Concrete tester sues DOB over license

By David Jones | January 08, 2010 06:25PM

The city’s Department of Buildings is facing litigation from concrete testing company Big Apple Testing, a Queens-based firm whose license renewal was denied last September amid a citywide crackdown on concrete testing standards.

Big Apple Testing filed a so-called Article 78 suit against the buildings department Monday, asking the court for an injunction that would reinstate its concrete testing license or compel the agency to hold a hearing on the case.

Stuart Klein, attorney for Big Apple Testing, said no legitimate reason was given for the license denial, and speculated that the buildings department is looking to secretly weed out certain firms to cover for a widening scandal about construction defects.

“They’re being cute,” Klein said. “They look for guys that are coming up for renewal and say, ‘we won’t renew your license.’ There appears to be no presentation of evidence and you’re effectively boxing against shadows.”

Court filings show that Big Apple had been licensed to test concrete for more than 18 years, involving thousands of sites per year. The firm has annual revenue of more than $900,000. Klein did not have specific details about previous projects the firm worked on.

A formal hearing is scheduled for Jan. 20.

Gus Sirakis, deputy director of the DOB Office of Technical Certification and research, originally contacted the firm in November 2008, instructing the firm to cease all concrete testing work, even though the firm had requested the renewal the prior month, court documents show.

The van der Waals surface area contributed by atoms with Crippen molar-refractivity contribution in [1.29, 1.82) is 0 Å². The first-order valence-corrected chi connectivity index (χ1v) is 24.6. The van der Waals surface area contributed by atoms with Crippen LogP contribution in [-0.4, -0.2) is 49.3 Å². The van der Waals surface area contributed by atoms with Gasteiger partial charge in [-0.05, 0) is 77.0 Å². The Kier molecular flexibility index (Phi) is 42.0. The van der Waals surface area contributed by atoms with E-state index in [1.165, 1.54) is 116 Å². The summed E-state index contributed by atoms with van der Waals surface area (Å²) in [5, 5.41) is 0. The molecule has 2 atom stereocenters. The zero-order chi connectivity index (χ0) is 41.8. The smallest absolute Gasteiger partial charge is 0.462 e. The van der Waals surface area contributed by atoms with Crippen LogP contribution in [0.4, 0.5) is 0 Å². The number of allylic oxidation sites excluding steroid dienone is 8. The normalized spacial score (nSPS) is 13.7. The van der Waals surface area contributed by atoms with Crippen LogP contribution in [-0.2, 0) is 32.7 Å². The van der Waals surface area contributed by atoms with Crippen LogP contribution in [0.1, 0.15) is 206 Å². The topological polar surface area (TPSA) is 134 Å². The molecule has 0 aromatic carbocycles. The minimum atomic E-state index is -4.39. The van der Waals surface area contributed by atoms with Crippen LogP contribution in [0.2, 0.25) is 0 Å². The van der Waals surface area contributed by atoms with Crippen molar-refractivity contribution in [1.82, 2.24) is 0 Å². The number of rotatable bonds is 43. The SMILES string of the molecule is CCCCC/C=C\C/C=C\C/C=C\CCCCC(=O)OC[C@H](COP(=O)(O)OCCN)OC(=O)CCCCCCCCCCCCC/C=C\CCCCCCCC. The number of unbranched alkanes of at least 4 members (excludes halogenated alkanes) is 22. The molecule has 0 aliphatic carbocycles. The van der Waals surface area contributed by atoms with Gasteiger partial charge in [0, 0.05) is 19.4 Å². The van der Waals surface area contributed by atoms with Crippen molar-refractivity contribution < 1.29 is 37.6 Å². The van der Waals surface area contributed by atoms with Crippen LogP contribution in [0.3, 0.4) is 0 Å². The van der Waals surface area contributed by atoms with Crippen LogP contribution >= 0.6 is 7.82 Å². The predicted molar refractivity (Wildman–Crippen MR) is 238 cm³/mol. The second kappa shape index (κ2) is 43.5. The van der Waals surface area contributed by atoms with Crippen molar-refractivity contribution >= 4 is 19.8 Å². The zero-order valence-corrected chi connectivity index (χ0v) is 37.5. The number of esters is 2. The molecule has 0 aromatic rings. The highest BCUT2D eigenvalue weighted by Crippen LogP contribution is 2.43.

Buildings department officials did not respond to a request for comment.

Just two days before Big Apple’s license renewal was denied, the buildings department announced a major program to raise oversight of concrete testing around the city.

On Sept. 2, the city announced plans to create a new concrete testing lab in the Bronx and said it would create a new concrete testing unit at the agency, part of an overall plan to retest 82 buildings and construction sites around the city.

The city plan followed the indictment of another concrete testing company, Testwell Laboratories, for allegedly falsifying concrete testing documents at sites across the city. In December, Testwell, along with four of its top executives, went on trial for allegedly falsifying concrete safety reports at more than 100 projects around the city, including the new Yankee Stadium and the Freedom Tower site at the former World Trade Center.

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